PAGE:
Argued: February 10, 2016
Joseph A. Foster, attorney general (Sean R. Locke, assistant attorney general, on the brief and orally), for the State.
Douglas, Leonard & Garvey, P.C., of Concord (Richard J. Lehmann on the brief and orally), for the defendant.
Following a jury trial in Superior Court (Wageling, J.), the defendant, Eric R. Cable, appeals his conviction for negligent homicide – driving under the influence of intoxicating liquor (DUI), see RSA 630:3, II (2007), and the trial court's denial of his motion for a new trial based upon ineffective assistance of counsel. On appeal, he argues that the evidence was insufficient to prove, beyond a reasonable doubt, that he caused the victim's death and that his trial counsel rendered constitutionally ineffective assistance by failing to object to the admission of certain evidence and to certain statements by the prosecutor in his opening statement and closing argument. We affirm.
I. Brief Procedural History
The relevant facts follow. In April 2013, a grand jury indicted the defendant on alternate counts of negligent homicide. See RSA 630:3, I (2007), II; see also State v. Wong, 125 N.H. 610, 618-20 (1984) (explaining that, under RSA 630:3, I, II, the culpability requirement of negligent homicide may be satisfied either by showing that a person caused the death of another negligently or by establishing that the person caused the death in the course of driving while under the influence).
The first count alleged that, on or about July 14, 2012, the defendant committed the crime of negligent homicide – DUI when he "operat[ed] a powerboat on Northwood Lake" while under the influence of intoxicating liquor and that, as a consequence of being under the influence, he caused the death of the victim "in that, while [the victim] was riding on the gunwales or straddling the bow" of the boat, the defendant "maneuvered said boat in a manner that resulted in [the victim] falling overboard and being struck by the boat, drive and spinning propeller." See RSA 630:3, II.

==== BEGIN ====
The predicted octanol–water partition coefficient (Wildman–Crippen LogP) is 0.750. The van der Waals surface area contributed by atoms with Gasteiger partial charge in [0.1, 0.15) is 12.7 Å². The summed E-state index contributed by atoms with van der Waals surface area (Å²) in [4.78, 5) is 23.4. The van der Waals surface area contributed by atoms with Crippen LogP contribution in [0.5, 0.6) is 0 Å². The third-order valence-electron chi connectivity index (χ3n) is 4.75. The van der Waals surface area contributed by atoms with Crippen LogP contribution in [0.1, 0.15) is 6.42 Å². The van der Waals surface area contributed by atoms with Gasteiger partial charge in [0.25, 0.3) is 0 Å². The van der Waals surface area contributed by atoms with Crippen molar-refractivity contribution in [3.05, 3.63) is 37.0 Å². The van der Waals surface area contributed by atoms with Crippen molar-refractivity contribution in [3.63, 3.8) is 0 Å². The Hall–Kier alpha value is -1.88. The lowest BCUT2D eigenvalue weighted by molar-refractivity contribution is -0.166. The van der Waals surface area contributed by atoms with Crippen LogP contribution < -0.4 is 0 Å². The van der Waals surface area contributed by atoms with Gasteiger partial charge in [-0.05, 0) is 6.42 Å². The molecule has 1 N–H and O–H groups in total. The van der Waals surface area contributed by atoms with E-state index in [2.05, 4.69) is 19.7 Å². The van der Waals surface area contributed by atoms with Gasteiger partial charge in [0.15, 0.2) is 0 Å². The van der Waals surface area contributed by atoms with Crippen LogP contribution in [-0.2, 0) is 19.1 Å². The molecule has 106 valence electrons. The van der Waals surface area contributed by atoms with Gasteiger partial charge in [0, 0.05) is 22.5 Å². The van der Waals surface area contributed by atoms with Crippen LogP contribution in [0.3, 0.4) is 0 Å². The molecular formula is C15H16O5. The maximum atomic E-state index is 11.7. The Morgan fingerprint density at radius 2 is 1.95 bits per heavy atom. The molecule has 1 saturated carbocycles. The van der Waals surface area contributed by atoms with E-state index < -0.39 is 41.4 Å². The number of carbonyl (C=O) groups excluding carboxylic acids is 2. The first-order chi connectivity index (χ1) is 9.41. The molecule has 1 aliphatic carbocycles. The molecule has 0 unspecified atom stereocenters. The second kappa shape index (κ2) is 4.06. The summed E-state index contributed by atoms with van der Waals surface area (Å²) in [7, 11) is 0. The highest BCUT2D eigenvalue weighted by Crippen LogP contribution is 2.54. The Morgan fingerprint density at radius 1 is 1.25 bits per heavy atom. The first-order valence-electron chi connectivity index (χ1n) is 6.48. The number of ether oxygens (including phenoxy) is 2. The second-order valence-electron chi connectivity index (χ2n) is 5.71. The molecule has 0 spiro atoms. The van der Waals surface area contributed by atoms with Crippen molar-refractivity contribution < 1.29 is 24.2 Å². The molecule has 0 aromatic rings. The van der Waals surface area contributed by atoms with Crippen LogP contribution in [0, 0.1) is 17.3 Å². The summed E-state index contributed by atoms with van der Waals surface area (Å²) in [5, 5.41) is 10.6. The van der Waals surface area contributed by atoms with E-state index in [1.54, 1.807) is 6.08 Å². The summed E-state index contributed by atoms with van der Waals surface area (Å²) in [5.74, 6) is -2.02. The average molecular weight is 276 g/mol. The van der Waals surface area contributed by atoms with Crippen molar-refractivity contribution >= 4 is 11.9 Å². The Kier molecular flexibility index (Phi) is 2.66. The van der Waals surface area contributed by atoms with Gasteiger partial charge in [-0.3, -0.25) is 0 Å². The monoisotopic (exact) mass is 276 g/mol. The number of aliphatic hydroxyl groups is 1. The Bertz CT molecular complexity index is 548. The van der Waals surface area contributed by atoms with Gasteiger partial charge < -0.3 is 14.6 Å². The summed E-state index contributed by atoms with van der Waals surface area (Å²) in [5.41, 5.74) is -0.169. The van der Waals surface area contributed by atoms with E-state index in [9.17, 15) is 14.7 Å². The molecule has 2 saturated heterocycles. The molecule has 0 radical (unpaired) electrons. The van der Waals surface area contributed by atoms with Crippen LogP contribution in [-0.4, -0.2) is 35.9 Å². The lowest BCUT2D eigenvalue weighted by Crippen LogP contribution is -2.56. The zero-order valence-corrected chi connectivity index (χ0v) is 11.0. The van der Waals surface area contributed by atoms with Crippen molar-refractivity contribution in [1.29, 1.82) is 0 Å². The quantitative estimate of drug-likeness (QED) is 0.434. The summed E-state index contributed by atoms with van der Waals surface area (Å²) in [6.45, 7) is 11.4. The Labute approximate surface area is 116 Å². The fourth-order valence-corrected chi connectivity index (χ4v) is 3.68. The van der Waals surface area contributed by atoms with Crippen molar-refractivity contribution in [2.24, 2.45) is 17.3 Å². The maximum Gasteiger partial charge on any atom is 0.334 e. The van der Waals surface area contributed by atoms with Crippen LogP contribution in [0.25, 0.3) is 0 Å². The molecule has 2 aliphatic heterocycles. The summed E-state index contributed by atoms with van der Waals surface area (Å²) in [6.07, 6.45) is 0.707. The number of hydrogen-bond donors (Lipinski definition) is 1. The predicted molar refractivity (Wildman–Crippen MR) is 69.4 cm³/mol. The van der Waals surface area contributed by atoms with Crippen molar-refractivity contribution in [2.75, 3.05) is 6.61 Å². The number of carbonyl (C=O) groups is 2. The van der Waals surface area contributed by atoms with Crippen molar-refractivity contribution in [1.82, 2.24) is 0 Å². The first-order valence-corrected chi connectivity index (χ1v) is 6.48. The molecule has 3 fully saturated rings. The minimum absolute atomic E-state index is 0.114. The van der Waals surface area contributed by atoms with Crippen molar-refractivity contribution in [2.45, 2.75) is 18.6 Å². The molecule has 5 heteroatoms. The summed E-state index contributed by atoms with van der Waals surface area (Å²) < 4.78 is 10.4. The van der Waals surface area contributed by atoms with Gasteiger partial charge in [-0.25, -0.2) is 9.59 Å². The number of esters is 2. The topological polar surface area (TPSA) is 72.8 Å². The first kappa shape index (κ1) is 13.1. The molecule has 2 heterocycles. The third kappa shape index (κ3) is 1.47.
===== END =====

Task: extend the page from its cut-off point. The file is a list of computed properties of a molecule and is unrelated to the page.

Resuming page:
The second count alleged that the defendant committed the crime of negligent homicide on or about July 14, 2012, when he "negligently[ ] caused the death of [the victim]" by allowing him "to ride on the gunwales or straddle the bow" when the defendant "executed a turning maneuver striking the wake of another boat, resulting in [the victim] falling overboard and being struck by the boat, drive and spinning propeller." See RSA 630:3, I.
A jury convicted the defendant on both counts. However, the State nolle prossed the second count, and the trial court sentenced the defendant only for the first count (negligent homicide – DUI). In addition, the trial court found the defendant guilty of two violation-level offenses: (1) failure to display a proper vessel number as part of the registration process, see RSA 270-E:8 (2010); and (2) failure to obtain a boater safety education certificate, see RSA 270-D:10 (2010).
Thereafter, the defendant filed a direct appeal of his negligent homicide – DUI conviction. After doing so, he filed in the trial court a motion for a new trial based upon ineffective assistance of counsel. The defendant has not provided a transcript of any hearing that might have been held on that motion. At oral argument, the State represented, and the defendant did not dispute, that the trial court did not hold an evidentiary hearing on the motion for a new trial. The record does not establish that the defendant ever requested such a hearing.
The trial court denied the defendant's motion, and his discretionary appeal of the trial court's denial followed. We consolidated the defendant's direct and discretionary appeals.
II. Direct Appeal
We first address the defendant's direct appeal of his negligent homicide – DUI conviction in which he argues that the evidence was insufficient to prove, beyond a reasonable doubt, that his operation of the boat while under the influence of intoxicating liquor caused the victim's death. Because a challenge to the sufficiency of the evidence raises a claim of legal error, our standard of review is de novo. State v. Collyns, 166 N.H. 514, 517 (2014).
To prevail upon a challenge to the sufficiency of the evidence, the defendant must demonstrate that no rational trier of fact, viewing all of the evidence and all reasonable inferences from it in the light most favorable to the State, could have found guilt beyond a reasonable doubt. Id. In such a challenge, "we objectively review the record to determine whether any rational trier of fact could have found the essential elements of the crime beyond a reasonable doubt." State v. Zubhuza, 166 N.H. 125, 128 (2014) (quotation omitted).